Wednesday, October 22, 2014

The Table at Ringling International Arts Fest

Moses with puppeteer Laura Caldow


I have a crush.  His name is Moses.  He is a table puppet.

Perhaps a bit of an explanation is in order.

Last week was the 6th Annual Ringling International Arts Festival.  The Festival welcomes performers from around the world to introduce Southwest Florida audiences to dance, theater and music productions that push the envelope a bit.  I was able to make four of the seven shows.

Tangram was a combination of juggling and dance that left me a bit baffled.  Keigwin + Co. featured a contemporary dance company whose work was beautiful and funny and thoroughly engaging.  (Just to give you a sense of how contemporary the choreography was, several pieces featured a mattress as a prop that the dancers jumped over and fell on during the course of the dance.)  "The Intergalactic Nemesis - Book 1:  Target Earth" was part old style radio show (complete with a Foley artist), part sci-fi, part graphic novel.  It was very creative, and I enjoyed it more than I expected.

Then there was "The Table" by Blind Summit.  Blind Summit's mission is to "present new puppets, in new places, in new ways, to new audiences."  Traditionally, the mention of a puppet show calls to mind Shari Lewis and Lamb Chop.  With the hilarious "Avenue Q," though, the art of puppetry has been elevated to adult theater.  I also was fortunate to see "The Winged" at last summer's ACCT WorldFest hosted by Venice Theatre. It was a beautiful performance featuring lifesize puppets by Armenia's Yerevan State Puppet Theater.  I am now wide open to being entertained by a puppet, and Moses captured my heart.
Moses post-performance showing off for his adoring fans

From the opening moments of "The Table," I was in.  Mark Down, director of the show and one of the puppeteers, explained a bit about table puppetry and how the show came about.  As Mark went through his explanation, Moses warmed up, rolling his neck and shaking out his body.  The audience was in the palm of his little hand.

Table puppets are different from hand puppets or life size puppets or marionettes.  They require three people to operate.  Mark was responsible for his head and left hand (and the hilarious dialogue).  Laura Caldow was bent over during the entire show manipulating Moses' feet.  And Sean Garratt was in charge of Moses' right hand and his rear end (which got in more than a little gyrating).

Being a table puppet can be exhausting
"The Table" was commissioned by the Jewish Community Centre in London to celebrate the Passover Seder.  I hope they knew what they were getting into!  The show is done improv style, so there is no script that explains Moses' role in the bible.  Sure, there were some references to Deuteronomy and Moses climbing Mount Nebo and "epic biblical puppetry," but most of the show was pretty random.  At one point Moses raised the question as to what made him a "Jewish" puppet.  He is, as he pointed out, made of cardboard.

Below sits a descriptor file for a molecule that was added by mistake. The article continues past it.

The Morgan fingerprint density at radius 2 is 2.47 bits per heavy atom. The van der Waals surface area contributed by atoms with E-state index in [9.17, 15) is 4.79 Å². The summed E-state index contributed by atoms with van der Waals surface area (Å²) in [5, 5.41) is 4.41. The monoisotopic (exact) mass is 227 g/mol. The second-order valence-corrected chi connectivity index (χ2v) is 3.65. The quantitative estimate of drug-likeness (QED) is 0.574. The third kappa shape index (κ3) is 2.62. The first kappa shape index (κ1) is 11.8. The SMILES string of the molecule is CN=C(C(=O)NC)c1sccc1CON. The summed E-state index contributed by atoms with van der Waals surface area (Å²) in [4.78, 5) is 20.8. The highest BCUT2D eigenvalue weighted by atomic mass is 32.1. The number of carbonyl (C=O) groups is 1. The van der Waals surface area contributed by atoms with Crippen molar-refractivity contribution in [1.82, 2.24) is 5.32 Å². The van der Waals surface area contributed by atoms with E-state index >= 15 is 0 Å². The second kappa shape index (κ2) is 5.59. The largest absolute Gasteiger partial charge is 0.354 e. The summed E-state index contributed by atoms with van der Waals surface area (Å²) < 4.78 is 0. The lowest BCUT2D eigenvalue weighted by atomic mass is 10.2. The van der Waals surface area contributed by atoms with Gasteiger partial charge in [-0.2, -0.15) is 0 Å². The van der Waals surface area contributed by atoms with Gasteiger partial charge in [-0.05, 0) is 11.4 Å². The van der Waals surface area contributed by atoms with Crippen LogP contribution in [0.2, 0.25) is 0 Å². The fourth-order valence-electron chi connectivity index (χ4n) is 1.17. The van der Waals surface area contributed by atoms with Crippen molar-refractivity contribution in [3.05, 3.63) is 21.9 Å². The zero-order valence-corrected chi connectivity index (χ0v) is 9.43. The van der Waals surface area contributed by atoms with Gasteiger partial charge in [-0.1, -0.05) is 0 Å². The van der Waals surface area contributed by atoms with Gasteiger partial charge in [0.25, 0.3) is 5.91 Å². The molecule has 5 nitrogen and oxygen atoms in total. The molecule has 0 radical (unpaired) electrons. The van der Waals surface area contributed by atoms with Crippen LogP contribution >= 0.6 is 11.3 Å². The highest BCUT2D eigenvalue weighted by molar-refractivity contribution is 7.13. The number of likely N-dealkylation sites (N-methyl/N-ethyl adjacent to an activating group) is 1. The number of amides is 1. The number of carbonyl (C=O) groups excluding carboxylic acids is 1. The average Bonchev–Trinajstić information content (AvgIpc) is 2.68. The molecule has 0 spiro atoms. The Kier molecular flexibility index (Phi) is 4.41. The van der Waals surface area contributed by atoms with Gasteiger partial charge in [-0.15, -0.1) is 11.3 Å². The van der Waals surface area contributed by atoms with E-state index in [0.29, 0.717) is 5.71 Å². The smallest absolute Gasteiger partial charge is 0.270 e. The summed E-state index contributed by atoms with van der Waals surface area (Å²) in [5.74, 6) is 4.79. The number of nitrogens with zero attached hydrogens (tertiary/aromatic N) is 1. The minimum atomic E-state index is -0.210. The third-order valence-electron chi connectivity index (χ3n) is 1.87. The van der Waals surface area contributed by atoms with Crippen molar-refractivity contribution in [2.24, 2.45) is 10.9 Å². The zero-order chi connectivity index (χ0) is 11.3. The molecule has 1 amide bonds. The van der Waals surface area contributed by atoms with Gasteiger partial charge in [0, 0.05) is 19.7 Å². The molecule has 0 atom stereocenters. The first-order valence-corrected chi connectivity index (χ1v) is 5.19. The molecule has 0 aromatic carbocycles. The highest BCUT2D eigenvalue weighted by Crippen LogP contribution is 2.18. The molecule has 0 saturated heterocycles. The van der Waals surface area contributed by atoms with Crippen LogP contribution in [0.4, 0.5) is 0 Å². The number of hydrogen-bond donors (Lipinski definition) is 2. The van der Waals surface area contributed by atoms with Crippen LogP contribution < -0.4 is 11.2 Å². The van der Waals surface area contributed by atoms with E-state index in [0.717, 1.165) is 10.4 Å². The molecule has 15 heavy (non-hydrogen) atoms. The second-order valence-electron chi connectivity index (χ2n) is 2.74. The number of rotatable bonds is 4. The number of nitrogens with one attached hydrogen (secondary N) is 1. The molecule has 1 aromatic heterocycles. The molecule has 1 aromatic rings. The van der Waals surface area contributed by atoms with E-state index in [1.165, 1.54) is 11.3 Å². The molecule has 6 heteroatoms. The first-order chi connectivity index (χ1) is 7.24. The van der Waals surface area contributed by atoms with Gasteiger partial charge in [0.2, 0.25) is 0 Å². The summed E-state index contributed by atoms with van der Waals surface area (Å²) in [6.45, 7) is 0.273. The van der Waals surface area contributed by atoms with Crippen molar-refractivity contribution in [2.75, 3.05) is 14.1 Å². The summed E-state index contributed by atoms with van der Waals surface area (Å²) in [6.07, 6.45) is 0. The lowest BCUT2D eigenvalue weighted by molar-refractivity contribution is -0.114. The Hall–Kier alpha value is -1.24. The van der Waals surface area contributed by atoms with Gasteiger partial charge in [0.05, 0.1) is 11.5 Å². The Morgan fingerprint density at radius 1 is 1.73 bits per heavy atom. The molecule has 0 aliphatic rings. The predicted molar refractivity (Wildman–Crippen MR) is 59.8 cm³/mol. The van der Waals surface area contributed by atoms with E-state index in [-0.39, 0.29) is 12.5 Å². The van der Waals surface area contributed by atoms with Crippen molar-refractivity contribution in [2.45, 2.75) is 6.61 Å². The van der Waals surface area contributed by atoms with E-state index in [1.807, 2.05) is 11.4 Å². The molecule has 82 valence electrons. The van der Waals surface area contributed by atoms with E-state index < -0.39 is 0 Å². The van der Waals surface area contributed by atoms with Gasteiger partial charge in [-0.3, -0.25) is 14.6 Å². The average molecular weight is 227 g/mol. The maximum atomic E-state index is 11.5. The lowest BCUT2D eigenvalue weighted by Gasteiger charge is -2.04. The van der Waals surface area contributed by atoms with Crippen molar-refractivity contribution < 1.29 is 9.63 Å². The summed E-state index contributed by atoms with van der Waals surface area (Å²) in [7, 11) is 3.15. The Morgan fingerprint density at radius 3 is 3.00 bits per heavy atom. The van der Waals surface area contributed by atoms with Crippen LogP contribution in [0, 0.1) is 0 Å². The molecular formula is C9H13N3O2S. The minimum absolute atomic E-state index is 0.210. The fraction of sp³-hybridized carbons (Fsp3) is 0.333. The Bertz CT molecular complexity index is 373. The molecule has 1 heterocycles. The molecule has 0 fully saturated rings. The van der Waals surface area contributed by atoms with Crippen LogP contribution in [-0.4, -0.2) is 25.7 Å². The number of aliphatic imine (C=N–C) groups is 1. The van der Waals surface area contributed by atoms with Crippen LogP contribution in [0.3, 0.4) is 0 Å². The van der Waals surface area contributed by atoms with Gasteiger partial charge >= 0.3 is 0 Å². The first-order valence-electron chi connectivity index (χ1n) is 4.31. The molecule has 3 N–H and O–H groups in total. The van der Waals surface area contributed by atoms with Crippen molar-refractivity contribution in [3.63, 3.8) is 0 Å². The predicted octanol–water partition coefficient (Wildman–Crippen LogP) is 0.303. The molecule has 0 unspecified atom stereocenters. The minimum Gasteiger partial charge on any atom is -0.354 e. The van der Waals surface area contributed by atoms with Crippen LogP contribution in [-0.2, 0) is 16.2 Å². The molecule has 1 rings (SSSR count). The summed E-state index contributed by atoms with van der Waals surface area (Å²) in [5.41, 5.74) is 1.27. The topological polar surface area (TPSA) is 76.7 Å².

Throughout the show, Moses blatantly flirted with a woman in the front row.  I can't remember her name, so I'll call her Eileen.  Eileen caught his eye from the start, and he heckled her and asked if she would be willing to "give it a go" (with much suggestive hip waggling).  It was truly hilarious. And then the plot thickened.

It turned out that Eileen has some experience with"string puppets" (marionettes to us lay folks).  When Sean went offstage looking for a ladder (don't ask), the puppeteers needed a third to keep Moses in action.  After much prodding, Eileen came onstage, only to pull Moses' hand right off his arm.  This was definitely not part of the plan, and the puppeteers were besides themselves laughing as they tried to work out how to move forward.  

Getting acquainted with Moses (with Laura and Sean)
After the show, the audience had a chance to get up close and personal with Moses.  I deliberately waited until the end so that I could get to know him a little better.  (You might notice that I have my hand on his little bum.)  I learned that the show started at the Edinburgh Fringe Festival (no surprise there) and that a particular puppet head can be used for approximately 25 performance.  (The body can usually go for 100 performances unless an unwitting audience member rips part of it off.)  The cast was personable and enthusiastic and clearly loved the reaction that their show had received. 

"The Table" was truly a fun and unique afternoon of theater.  It was a reminder to be open to experiences that might sound a bit out there.  You never know when you're going to fall in love. 





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